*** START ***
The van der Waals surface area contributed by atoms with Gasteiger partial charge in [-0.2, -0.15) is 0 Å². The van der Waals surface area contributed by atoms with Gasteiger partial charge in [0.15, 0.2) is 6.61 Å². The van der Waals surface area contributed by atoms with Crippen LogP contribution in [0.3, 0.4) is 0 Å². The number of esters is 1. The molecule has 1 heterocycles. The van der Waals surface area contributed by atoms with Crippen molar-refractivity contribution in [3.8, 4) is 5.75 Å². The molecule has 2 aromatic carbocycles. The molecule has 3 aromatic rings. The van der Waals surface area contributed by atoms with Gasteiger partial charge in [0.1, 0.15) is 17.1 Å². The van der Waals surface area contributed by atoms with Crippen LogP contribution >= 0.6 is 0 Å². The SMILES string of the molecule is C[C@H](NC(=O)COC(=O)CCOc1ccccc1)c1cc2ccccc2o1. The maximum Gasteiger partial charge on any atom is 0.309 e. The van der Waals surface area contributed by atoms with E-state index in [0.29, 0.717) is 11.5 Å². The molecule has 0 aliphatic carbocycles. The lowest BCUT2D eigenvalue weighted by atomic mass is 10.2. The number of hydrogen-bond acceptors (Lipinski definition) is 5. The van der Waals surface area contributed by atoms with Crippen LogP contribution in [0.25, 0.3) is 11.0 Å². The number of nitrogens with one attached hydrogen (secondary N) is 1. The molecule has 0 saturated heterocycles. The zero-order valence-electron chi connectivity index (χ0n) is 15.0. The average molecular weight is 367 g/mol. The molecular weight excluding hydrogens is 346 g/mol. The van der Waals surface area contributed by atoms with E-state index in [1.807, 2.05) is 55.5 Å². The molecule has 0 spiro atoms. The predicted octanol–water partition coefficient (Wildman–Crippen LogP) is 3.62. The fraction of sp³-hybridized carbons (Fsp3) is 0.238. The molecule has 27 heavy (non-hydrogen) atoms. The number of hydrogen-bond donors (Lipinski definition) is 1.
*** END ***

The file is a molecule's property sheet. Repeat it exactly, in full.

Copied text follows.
The van der Waals surface area contributed by atoms with Gasteiger partial charge in [-0.2, -0.15) is 0 Å². The van der Waals surface area contributed by atoms with Gasteiger partial charge in [0.15, 0.2) is 6.61 Å². The van der Waals surface area contributed by atoms with Crippen LogP contribution in [0.3, 0.4) is 0 Å². The number of esters is 1. The molecule has 1 heterocycles. The van der Waals surface area contributed by atoms with Crippen molar-refractivity contribution in [3.8, 4) is 5.75 Å². The molecule has 2 aromatic carbocycles. The molecule has 3 aromatic rings. The van der Waals surface area contributed by atoms with Gasteiger partial charge in [0.1, 0.15) is 17.1 Å². The van der Waals surface area contributed by atoms with Crippen LogP contribution >= 0.6 is 0 Å². The SMILES string of the molecule is C[C@H](NC(=O)COC(=O)CCOc1ccccc1)c1cc2ccccc2o1. The maximum Gasteiger partial charge on any atom is 0.309 e. The van der Waals surface area contributed by atoms with E-state index in [0.29, 0.717) is 11.5 Å². The molecule has 0 aliphatic carbocycles. The lowest BCUT2D eigenvalue weighted by atomic mass is 10.2. The number of hydrogen-bond acceptors (Lipinski definition) is 5. The van der Waals surface area contributed by atoms with Crippen LogP contribution in [0.25, 0.3) is 11.0 Å². The number of nitrogens with one attached hydrogen (secondary N) is 1. The molecule has 0 saturated heterocycles. The zero-order valence-electron chi connectivity index (χ0n) is 15.0. The average molecular weight is 367 g/mol. The molecular weight excluding hydrogens is 346 g/mol. The van der Waals surface area contributed by atoms with E-state index in [1.807, 2.05) is 55.5 Å². The molecule has 0 spiro atoms. The predicted octanol–water partition coefficient (Wildman–Crippen LogP) is 3.62. The fraction of sp³-hybridized carbons (Fsp3) is 0.238. The molecule has 27 heavy (non-hydrogen) atoms. The number of hydrogen-bond donors (Lipinski definition) is 1.